Economists complained that Costanza et al. didn't properly understand what they were doing. “If you use an economist's definition of valuation, you have to understand what it can be used for and what it can't,” says Nancy Bockstael of the University of Maryland.

For neoclassical economists, value can be measured only in the context of a specific exchange. In this view, it is nonsensical to ask “the value” of the world's ecosystem services; an economist would ask, “value to whom?”. A related requirement is that one can evaluate only small (or ‘marginal’) changes from current conditions. Real-world decisions are incremental: we may have to decide what it's worth to give up a hectare of beach, but we are never asked to give up all the beaches in the world.

Local difficulties

Costanza et al., critics complained, strayed out of context by taking valuations of particular ecosystem services, made in specific parts of the world, and converting these to “per hectare” values for a particular biome. For example, they used values placed on soil formation in Colorado as the basis of a calculation for all the world's grasslands. But this assumes that all hectares of grassland are equivalent — not only in their ability to form soil, but in the value of this service to local populations.

The critics also pointed out that, because the value of a commodity increases as it becomes more scarce, one cannot simply multiply the present value of a hectare of biome (even if there were a uniform value per hectare) by the number of hectares to get the total value. The last hectare to disappear will be much more valuable than the first.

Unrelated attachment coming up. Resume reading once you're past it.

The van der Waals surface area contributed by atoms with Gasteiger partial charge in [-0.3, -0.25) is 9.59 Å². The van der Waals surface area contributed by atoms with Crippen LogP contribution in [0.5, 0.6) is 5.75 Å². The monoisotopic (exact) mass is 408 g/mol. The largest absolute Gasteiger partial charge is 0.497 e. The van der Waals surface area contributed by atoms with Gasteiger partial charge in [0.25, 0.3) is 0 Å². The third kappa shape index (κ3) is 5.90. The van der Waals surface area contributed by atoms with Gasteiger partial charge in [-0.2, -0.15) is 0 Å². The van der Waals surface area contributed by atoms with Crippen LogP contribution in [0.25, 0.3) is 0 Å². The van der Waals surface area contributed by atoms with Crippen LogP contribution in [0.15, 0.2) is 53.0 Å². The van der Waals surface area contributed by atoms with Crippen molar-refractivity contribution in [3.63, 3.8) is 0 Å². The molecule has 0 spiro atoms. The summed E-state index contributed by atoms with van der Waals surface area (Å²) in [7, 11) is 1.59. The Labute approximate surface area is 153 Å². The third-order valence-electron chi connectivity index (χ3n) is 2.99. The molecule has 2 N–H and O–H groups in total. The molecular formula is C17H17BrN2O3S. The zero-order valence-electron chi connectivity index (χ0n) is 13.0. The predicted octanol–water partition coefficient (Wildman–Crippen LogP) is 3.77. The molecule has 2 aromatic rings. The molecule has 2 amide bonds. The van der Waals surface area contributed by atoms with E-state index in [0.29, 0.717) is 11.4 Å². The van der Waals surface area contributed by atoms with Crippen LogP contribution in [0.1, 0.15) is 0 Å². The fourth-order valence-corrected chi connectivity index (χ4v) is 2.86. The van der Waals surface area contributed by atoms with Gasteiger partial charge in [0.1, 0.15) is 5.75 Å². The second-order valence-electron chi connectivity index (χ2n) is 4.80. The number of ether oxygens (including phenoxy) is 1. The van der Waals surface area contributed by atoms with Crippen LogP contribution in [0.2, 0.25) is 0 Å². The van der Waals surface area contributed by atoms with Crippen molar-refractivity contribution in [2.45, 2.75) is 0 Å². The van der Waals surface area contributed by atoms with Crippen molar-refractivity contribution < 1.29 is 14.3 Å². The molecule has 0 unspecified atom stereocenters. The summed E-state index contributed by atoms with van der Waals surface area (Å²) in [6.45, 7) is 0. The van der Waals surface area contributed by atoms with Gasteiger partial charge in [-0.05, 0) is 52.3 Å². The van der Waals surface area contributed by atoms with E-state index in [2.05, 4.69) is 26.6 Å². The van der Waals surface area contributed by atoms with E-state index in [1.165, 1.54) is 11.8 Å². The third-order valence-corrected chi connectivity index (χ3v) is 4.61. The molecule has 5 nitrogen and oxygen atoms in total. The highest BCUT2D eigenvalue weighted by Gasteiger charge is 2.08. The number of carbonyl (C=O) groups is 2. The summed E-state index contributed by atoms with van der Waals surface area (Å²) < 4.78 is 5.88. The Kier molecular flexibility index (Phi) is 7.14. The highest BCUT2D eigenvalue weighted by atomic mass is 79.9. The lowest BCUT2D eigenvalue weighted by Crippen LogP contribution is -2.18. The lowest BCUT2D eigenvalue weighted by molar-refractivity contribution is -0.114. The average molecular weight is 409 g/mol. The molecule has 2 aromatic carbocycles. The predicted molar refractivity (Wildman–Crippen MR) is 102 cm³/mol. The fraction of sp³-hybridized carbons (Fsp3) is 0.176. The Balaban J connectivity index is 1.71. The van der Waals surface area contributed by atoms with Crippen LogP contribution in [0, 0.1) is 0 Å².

In response, Costanza et al. argue that what they have done is no different from classical GNP accounting, in which “the total value of marketed products” is computed by multiplying the current price for each product by the number of units traded in a year. But the critics remain unpersuaded.

Costanza treats the detailed criticisms with some impatience, describing himself as a “big picture” person. “This is an order of magnitude study, a first cut,” he says. “Probably most economists would have guessed 1 per cent of GNP or less [for the value of ecosystem services]. They're in the wrong order of magnitude. Therefore this issue requires a lot more attention.”